You wouldn’t expect your family practice physician to perform major surgery, nor would you attempt it yourself. The same is true when it comes to your estate. While the consequences are not as life-threatening, an inadequate estate plan can cause problems you won’t be able to fix.
Mistakes or omissions in your will can cause your heirs to end up contesting its provisions in prolonged, expensive, and public probate court—what you tried to avoid by making a will in the first place. Even if your will is not contested, the court is bound to follow the letter of the law in executing your wishes. If your stated wishes are vague, do not make sense, or the will has not been properly executed, your estate can remain in extended probate, using up your assets in legal fees.
As each person’s situation is unique and laws differ among states, an estate planning attorney guides you through these essential decisions to get your will right the first time.
- Choose the appropriate Executor—Select the person who is the most capable of navigating the financial and legal requirements of probating an estate and who is willing to do it, not necessarily the person you are closest to.
- Coordinate beneficiary designations—A well-crafted will specifies clearly who inherits your assets. It also works as a complement to the beneficiary designations on your insurance policies, retirement plans, and investment accounts, which supersede what’s in your will. If you neglect to name beneficiaries or you forget to update these when your circumstances change, an unintended person can end up with your assets.
- Designate guardians for your minor children—Be sure the named guardians (and backups) are willing to take responsibility and are compatible with your children. It is important to avoid ambiguity and conflict among disagreeing relatives.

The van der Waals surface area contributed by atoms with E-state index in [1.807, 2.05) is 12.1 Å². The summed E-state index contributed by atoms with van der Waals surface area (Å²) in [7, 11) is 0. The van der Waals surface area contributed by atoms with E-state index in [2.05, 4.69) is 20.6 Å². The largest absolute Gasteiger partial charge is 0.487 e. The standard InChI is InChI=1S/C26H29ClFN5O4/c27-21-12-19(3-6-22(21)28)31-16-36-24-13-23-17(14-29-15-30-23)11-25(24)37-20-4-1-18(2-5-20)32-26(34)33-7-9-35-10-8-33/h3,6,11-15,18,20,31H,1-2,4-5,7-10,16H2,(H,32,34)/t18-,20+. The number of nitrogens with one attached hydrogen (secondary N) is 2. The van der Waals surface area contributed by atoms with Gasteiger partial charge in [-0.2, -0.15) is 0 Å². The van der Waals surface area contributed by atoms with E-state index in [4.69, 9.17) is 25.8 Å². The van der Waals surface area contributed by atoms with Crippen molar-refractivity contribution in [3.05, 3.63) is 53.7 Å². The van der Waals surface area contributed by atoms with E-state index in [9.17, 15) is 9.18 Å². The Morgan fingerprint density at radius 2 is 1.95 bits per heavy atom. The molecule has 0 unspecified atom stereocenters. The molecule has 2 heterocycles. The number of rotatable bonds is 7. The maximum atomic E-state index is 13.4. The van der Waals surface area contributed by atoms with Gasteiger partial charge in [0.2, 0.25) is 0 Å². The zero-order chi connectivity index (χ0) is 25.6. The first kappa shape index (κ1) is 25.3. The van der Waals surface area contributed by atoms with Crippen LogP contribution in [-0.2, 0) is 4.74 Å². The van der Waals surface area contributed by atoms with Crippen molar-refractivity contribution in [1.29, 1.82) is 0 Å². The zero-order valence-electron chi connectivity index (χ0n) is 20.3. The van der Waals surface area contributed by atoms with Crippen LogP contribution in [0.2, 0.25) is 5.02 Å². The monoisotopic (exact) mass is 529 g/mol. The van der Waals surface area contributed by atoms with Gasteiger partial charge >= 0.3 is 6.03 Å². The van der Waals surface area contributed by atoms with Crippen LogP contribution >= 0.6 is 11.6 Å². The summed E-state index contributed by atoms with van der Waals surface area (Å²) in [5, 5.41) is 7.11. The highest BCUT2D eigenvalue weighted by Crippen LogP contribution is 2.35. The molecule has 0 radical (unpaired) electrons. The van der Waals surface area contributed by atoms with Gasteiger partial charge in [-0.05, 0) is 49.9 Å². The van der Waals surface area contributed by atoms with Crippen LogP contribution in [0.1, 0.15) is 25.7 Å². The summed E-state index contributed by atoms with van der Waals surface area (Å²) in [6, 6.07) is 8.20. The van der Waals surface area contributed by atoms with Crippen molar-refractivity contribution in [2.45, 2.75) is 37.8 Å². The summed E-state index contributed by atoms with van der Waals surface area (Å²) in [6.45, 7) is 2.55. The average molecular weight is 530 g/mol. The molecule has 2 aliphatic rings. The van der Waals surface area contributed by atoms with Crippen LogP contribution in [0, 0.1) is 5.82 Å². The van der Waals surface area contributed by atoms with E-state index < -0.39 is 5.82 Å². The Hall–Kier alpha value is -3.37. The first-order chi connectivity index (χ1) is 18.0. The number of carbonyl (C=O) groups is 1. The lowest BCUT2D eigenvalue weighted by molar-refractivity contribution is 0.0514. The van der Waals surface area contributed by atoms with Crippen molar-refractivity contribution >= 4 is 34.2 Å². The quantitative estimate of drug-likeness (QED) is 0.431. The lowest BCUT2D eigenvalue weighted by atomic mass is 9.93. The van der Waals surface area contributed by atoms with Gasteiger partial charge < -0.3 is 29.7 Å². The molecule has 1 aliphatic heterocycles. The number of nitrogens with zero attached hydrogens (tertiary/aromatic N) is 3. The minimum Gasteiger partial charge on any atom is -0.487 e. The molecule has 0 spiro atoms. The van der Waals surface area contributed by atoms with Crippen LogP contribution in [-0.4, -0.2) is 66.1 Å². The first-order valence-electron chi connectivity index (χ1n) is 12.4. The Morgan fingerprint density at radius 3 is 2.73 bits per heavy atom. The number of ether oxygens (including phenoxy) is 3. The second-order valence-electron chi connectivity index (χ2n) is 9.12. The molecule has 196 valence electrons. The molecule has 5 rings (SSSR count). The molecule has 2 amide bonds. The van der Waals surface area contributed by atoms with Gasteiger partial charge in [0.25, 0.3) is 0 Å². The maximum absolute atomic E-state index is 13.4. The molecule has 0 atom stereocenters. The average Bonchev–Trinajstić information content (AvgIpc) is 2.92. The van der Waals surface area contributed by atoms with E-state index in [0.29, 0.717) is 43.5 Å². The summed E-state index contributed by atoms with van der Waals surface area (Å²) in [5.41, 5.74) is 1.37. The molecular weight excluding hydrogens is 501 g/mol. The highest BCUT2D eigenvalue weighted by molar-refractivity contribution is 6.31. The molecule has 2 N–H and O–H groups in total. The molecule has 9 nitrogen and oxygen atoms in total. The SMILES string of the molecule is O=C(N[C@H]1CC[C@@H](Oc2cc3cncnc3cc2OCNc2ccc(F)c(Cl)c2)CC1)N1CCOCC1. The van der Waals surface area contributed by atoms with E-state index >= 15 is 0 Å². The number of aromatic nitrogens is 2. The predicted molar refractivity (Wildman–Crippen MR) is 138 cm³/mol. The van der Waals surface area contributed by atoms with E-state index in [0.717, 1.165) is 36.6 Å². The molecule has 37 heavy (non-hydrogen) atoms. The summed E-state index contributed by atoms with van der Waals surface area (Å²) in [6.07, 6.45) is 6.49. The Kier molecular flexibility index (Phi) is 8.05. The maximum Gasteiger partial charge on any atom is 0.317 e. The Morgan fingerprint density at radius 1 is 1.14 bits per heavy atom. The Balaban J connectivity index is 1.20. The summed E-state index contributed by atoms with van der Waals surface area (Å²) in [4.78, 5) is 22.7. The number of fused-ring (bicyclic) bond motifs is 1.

- Determine whether you should set up a living trust—If you own real estate in multiple states or own your own business, it may be essential to avoid the additional costs and delays of formal probate proceedings.
- Specify conditions for how your assets may be used—For example, you may require that your children reach a certain age or complete their education before they inherit their share of your assets. Your will or trust should contain specific instructions for making distributions on your children’s behalf.
- Name a person to have financial power of attorney—The person that you name can make financial decisions for you during a period of incapacity. Without this power of attorney, your family may need to petition the court for a conservatorship—a much more expensive and time consuming process.
- Put end-of-life and funeral decisions in the proper context— An estate planning attorney can prepare a separate advance directive for health care and funeral instructions to be given at the appropriate time to the agents you name to act on your behalf. Avoid putting these instructions only in your will. By the time your will is located and reviewed, it is often too late.
- Don’t forget your pets—Provide for your pets through a trusted caretaker. Don’t leave money directly to pets. Your will or a pet trust ensures that a caretaker is named and sufficient funds are provided for your current and future pets’ care.
Brooks Mackintosh, Certified Estate Planner™, is an attorney at Mackintosh Law, LLC, in Decatur, Georgia.